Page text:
What is a Purple Flag?
A Purple Flag is an award for reaching a standard of excellence in the evening and night time economy (ENTE), with a diverse cultural offering – non-alcohol dependent and is family friendly, safe and vibrant.
Do you keep the flag forever?
The Flag is awarded for one year. Every year the destination must reapply to retain the Purple Flag.
How is the destination judged?
There are five steps in the application process.
A team must be formed that is representative of the area. The Sligo team includes Sligo County Council (staff and elected representatives), Sligo Business Improvement District (BID), Sligo Gardai, Sligo Taxis, Sligo Tidy Towns, Sligo Tourism, Sligo Chamber and members of the Sligo business community (retail, hospitality, service and industry sectors).
Conduct a self assessment. Having researched Sligo town, decided on the Purple Flag ‘Zone’ and visited other flag winners, the team conducts a 12 hour self assessment (5pm to 5am). This exercise highlights and clarifies how Sligo can be rated across 30 individual categories.
Submit the application.
Two independent assessors are assigned to the destination and schedule a date to conduct a 12 hour assessment with the Sligo team. Assessors will have been provided with an itinerary for the exercise – however assessors can change or ask for additional material/site inspections during the assessment. On average 25 locations are visited and approx 8km walked during the 12 hours.
The assessors take all the information provided by the destination (this can include County Development plans, Tourism strategy plans, event management plans, Council led initiatives, social media metrics, ENTE business directory, awards won, improvement in infrastructure, ambience, footfall. Reports include footfall counter reports, crime statistics, market research, perception studies, vacancy %, retail/hospitality performance, plan for the future) and submit a written report to the independent adjudication panel.
The adjudication panel are not known to any of the applicants and assess all the material submitted by the destination from Step one to four. Not every applicant makes it through the previous steps and Sligo had worked together for 12 months before submitting an application.
A Purple Flag full assessment takes place every second year. The interim year is application only. The process is very much about demonstrating a working place, an evolving place. The award is based on demonstrating progress – that is, if an issue or area of work is identified then the team must make a plan together, implement the action and measure the impact/outcome – every year. That means a plan can’t be written and put away on a shelf and a box ticked…instead it becomes a living, breathing document – one that demonstrates that the destination (Sligo) is working hard to be the best version of itself that it can be. Other flag holders include: Dublin, Waterford, Cork, Killarney, Galway, Ennis and Westport.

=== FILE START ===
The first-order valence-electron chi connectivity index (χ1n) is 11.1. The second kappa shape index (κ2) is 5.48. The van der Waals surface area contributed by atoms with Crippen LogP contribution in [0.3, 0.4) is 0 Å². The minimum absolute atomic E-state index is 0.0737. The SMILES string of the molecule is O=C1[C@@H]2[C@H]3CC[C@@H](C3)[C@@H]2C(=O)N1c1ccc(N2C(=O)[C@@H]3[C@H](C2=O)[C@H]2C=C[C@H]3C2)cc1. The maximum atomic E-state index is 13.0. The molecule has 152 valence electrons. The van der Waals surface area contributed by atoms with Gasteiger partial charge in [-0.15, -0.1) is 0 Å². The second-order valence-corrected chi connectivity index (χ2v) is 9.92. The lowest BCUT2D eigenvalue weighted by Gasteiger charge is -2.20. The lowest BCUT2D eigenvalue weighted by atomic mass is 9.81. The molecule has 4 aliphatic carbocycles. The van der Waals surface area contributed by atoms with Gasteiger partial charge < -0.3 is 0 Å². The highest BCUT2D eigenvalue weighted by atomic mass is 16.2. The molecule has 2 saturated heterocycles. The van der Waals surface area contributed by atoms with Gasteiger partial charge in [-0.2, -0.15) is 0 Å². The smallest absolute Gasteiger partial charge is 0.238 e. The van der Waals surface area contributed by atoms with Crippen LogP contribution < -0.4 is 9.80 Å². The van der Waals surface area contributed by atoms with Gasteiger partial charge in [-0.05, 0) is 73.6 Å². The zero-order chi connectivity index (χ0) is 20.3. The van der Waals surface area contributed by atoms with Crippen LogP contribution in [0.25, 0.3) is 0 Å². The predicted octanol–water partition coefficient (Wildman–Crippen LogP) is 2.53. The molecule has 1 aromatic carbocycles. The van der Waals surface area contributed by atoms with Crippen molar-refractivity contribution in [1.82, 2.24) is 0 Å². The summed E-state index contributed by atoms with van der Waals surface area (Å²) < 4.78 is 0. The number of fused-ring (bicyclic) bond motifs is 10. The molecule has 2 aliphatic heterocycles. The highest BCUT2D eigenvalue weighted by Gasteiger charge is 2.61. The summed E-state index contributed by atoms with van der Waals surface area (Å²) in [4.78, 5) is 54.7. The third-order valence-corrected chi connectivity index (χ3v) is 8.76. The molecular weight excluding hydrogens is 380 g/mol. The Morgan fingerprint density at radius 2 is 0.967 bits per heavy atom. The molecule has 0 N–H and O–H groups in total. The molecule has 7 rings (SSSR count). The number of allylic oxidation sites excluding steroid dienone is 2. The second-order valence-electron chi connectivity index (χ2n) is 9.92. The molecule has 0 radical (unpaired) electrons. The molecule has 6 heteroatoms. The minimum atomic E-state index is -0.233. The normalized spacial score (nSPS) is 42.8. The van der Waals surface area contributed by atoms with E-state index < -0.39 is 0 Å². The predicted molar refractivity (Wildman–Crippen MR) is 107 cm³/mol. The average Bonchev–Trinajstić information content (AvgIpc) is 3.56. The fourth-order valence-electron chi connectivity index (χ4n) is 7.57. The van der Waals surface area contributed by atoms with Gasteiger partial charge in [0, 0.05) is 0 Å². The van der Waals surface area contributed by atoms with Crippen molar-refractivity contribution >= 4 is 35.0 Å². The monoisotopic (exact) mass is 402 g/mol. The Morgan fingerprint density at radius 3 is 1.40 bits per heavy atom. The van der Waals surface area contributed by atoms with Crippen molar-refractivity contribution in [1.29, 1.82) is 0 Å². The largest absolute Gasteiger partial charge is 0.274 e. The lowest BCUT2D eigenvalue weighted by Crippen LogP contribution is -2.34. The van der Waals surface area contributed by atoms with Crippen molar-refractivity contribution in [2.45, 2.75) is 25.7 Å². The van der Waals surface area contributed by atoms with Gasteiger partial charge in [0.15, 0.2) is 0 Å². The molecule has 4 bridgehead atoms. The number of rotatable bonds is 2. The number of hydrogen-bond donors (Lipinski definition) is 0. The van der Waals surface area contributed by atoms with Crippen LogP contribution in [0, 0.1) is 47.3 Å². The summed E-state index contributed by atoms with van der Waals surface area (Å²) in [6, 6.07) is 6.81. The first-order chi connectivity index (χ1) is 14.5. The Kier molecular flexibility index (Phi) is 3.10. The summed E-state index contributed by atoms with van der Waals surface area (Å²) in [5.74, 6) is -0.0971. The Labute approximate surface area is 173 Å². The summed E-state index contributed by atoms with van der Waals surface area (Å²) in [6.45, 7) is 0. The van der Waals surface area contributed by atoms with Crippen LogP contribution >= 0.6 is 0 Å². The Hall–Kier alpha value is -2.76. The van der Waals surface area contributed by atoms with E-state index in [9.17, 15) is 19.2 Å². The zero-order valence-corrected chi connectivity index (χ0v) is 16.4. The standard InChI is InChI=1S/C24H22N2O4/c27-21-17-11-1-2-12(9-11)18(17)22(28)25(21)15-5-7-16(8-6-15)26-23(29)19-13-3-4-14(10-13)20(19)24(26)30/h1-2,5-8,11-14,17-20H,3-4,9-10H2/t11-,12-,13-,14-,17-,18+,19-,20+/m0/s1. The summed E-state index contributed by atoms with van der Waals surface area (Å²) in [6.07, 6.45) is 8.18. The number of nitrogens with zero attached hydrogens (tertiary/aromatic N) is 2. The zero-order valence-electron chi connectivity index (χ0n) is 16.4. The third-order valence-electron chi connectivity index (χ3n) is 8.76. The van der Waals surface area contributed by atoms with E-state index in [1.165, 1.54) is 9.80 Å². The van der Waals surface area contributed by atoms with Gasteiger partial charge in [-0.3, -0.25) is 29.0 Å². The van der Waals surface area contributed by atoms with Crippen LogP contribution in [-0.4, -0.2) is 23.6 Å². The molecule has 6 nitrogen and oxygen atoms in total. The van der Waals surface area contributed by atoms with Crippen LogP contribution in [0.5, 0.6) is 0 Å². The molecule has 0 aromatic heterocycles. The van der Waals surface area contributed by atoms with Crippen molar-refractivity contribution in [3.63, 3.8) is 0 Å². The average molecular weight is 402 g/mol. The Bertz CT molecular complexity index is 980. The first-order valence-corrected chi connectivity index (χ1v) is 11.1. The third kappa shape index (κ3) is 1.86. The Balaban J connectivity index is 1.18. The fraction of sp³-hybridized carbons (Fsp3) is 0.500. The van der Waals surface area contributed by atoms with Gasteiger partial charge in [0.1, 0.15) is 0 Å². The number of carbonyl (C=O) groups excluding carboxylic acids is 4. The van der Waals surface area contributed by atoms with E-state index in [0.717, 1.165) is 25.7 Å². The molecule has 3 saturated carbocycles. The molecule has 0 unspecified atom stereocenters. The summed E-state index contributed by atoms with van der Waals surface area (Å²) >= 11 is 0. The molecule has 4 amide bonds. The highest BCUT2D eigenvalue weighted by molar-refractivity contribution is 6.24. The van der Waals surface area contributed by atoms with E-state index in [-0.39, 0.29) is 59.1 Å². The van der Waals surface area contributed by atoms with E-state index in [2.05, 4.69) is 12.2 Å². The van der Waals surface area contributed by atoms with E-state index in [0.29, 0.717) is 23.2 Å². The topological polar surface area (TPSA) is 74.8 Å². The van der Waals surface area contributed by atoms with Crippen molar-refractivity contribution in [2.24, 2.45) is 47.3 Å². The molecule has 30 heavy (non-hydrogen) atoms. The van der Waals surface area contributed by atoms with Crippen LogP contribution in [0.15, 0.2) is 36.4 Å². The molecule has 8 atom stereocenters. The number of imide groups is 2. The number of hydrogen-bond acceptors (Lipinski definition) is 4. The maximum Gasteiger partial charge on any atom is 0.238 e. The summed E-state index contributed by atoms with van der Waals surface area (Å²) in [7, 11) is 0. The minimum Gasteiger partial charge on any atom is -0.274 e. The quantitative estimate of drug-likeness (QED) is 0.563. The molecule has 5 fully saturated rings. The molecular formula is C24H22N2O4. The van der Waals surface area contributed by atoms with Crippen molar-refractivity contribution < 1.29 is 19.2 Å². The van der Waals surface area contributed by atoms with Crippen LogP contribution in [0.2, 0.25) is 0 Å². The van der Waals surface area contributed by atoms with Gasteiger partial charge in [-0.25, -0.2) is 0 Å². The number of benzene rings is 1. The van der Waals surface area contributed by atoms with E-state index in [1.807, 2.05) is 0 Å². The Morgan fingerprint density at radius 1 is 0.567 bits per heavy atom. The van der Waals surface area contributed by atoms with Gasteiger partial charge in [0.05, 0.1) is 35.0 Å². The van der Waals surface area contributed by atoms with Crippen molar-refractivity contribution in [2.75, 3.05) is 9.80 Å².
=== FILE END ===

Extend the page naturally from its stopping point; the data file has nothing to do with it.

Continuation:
Formally recognised at the first Irish Awards Ceremony in Dublin on 10th February 2015, Sligo joined four other newly accredited Irish towns (Galway, Mullingar, Waterford and Westport. Currently (2018) there are 24 Purple Flag winners in Ireland and over 50 towns and cities across the UK that have Purple Flag status for achievements in helping people have a great night out.
The town was particularly commended for its diversity of venues that could compete with larger urban areas, the strength of the partnership that worked on the project and support given from Sligo County Council.
Similar to the Blue Flag for beaches, the Purple Flag Award aims to raise the standard and broaden the appeal of town and city centres in the evenings and at night. The scheme is managed by the Association of Town and City Management (ATCM) working alongside the Purple Flag Advisory Committee Purple Flag. Accredited towns and cities have proven that they are welcoming to everyone, offer safe ways for visitors to travel home after dark and provide a good mix of venues. Purple Flag towns and cities benefit from more visitors, lower crime and anti-social behaviour, and improved perceptions of centres.
Sligo Town Centre Manager Gail McGibbon, and head of the Sligo Purple Flag Committee commented: “We are delighted that Sligo has been awarded the Purple Flag status in recognition of our dedicated efforts and investment in the enhancement of our night time economy. We are very proud to fly the Purple Flag, reflecting the strength of on-going partnerships and engagement with residents. We look forward to promoting the Purple Flag, and will use it as a stepping stone in our continuing development of a vibrant and safe night time environment for our residents and visitors alike.”
Richard Guiney, Chairman of Purple Flag Ireland and CEO of DublinTown said, “Internationally the evening and night time economies of towns and cities are becoming increasingly important.
We are seeing a closer alignment of the retail and hospitality industries, and the lines between the traditional day and evening economies are blurring. If our towns and cities are to survive and thrive in the 21st century, they must meet the expectations of both visitors and our indigenous population.
To achieve that goal our town centres must be professionally managed and promoted. Those towns that are well structured and organised will be best placed to meet the serious challenges that we will face in the coming years. Towns that don’t listen to their citizens and adapt to their needs will in all likelihood fade in the new paradigm.”
Since winning the award in 2015, Sligo has retained the Purple Flag in 2016 and 2017 and is currently applying for 2018.
The Sligo Purple Flag team have won additional awards for Partnership and Innovation at the international annual awards programme run by the Association of Town and City Management UK and Ireland.